The study results are important in that they demonstrate that mindfulness training benefits both teachers and students in the same school at the same time. They did not have the appropriate comparisons to assess whether training teachers and students at the same time amplifies the positive effects for each. That’s an interesting question for future research. But, at least it is clear that there’s no interference produced. In addition, although academic achievement was not measured, all of the benefits of the mindfulness training would be expected to assist both the students and their teachers in being more effective both inside and outside of the classroom, improving their social behavior and mental health.
These results further strengthen the case for increased implementation of mindfulness programs in schools as both students and teachers benefit from mindfulness training.
“Before we can share mindfulness with our students we need an experiential understanding of mindfulness from our own practice. Once we begin to develop our own practice, we will see how it impacts our classroom and our relationships with others. Mindfulness offers a way to tap into the resilience that is already inside us.” – Meena Srinivasan
CMCS – Center for Mindfulness and Contemplative Studies
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Gouda, S., Luong, M. T., Schmidt, S., & Bauer, J. (2016). Students and Teachers Benefit from Mindfulness-Based Stress Reduction in a School-Embedded Pilot Study. Frontiers in Psychology, 7, 590. http://doi.org/10.3389/fpsyg.2016.00590
Objective: There is a research gap in studies that evaluate the effectiveness of a school-embedded mindfulness-based intervention for both students and teachers. To address this gap, the present pilot study reviews relevant literature and investigates whether students and teachers who participate in separate Mindfulness-Based Stress Reduction (MBSR) courses show improvements across a variety of psychological variables including areas of mental health and creativity.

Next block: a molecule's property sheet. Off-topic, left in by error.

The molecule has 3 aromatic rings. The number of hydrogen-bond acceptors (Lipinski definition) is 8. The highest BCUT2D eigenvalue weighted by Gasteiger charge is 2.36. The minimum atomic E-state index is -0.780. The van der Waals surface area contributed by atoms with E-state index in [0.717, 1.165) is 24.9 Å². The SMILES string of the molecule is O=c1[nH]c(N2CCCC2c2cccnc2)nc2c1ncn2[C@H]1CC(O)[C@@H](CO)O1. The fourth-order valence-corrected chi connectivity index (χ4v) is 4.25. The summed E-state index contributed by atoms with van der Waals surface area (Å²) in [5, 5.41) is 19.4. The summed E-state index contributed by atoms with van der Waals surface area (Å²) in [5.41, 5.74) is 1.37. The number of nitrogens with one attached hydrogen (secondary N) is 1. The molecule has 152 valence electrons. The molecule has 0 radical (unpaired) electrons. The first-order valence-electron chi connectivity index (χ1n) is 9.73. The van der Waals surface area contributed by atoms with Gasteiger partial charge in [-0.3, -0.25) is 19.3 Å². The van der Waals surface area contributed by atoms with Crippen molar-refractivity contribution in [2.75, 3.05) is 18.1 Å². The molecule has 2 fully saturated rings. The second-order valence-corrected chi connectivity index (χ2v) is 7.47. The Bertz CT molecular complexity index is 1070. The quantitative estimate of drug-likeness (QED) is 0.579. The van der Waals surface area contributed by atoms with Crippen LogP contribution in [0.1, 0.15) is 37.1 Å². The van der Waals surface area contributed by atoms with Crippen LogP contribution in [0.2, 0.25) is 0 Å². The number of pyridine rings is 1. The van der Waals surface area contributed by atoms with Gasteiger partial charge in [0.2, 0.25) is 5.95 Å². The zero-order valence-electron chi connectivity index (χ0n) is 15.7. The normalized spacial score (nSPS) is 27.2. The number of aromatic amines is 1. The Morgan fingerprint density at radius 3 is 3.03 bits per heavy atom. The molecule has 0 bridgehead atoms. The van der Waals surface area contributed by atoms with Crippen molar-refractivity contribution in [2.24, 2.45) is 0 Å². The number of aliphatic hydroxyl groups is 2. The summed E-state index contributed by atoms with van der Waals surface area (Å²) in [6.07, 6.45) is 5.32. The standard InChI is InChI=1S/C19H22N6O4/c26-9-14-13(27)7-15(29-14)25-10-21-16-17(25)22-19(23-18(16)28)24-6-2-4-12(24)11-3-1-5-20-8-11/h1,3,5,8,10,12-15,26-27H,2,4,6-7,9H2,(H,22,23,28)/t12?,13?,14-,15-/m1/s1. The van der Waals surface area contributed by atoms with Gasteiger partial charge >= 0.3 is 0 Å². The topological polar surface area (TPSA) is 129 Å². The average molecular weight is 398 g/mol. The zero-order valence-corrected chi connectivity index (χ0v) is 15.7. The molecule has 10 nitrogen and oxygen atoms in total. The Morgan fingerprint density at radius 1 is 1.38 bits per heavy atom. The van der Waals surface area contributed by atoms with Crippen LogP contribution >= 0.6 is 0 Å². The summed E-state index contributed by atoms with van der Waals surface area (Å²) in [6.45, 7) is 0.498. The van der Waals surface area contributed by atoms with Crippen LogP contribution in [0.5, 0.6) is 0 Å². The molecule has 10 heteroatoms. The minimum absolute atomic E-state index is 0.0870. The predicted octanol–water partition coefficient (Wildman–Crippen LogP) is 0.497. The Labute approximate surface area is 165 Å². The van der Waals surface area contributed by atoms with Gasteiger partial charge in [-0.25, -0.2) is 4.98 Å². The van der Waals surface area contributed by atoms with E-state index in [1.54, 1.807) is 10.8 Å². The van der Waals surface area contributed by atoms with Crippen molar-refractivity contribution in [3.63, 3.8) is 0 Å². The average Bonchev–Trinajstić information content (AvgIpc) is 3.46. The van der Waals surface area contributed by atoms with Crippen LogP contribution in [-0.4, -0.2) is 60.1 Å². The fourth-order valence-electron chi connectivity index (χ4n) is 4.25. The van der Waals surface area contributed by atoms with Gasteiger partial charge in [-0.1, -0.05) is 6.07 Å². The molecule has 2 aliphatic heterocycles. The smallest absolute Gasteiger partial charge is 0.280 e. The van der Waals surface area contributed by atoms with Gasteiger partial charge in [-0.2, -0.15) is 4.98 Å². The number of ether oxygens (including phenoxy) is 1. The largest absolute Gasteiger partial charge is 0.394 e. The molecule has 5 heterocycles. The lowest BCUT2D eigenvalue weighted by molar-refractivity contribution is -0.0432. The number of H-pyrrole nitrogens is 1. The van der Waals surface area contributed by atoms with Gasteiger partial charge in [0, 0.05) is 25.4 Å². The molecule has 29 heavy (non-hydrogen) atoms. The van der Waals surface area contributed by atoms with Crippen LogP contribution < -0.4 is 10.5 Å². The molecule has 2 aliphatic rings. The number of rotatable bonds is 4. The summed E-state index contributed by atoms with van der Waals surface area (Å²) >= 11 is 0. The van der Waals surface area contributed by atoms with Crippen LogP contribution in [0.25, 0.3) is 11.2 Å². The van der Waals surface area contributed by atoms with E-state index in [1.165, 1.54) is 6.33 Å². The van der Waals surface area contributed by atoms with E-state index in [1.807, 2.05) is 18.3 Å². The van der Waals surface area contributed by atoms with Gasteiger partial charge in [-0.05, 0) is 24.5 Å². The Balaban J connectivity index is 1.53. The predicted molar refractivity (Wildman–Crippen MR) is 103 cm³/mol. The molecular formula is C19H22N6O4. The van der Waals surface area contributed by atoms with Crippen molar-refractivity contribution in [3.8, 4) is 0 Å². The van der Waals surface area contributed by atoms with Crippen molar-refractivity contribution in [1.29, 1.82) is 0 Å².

Methods: The study applied a controlled waitlist design with three measurement points. A total of 29 students (n = 15 in the intervention and n = 14 in the waitlist group) and 29 teachers (n = 14 in the intervention and n = 15 in the waitlist group) completed questionnaires before and after the MBSR course. The intervention group was also assessed after a 4-month follow-up period.
Results: Relative to the control group, significant improvements in self-reported stress, self-regulation, school-specific self-efficacy and interpersonal problems were found among the students who participated in the MBSR course (p < 0.05, Cohens’ d ranges from 0.62 to 0.68). Medium effect sizes on mindfulness, anxiety and creativity indicate a realistic potential in those areas. By contrast, teachers in the intervention group showed significantly higher self-reported mindfulness levels and reduced interpersonal problems compared to the control group (p < 0.05, Cohens’ d = 0.66 and 0.42, respectively), with medium effect sizes on anxiety and emotion regulation.
Conclusion: The present findings contribute to a growing body of studies investigating mindfulness in schools by discussing the similarities and differences in the effects of MBSR on students and teachers as well as stressing the importance of investigating interpersonal effects.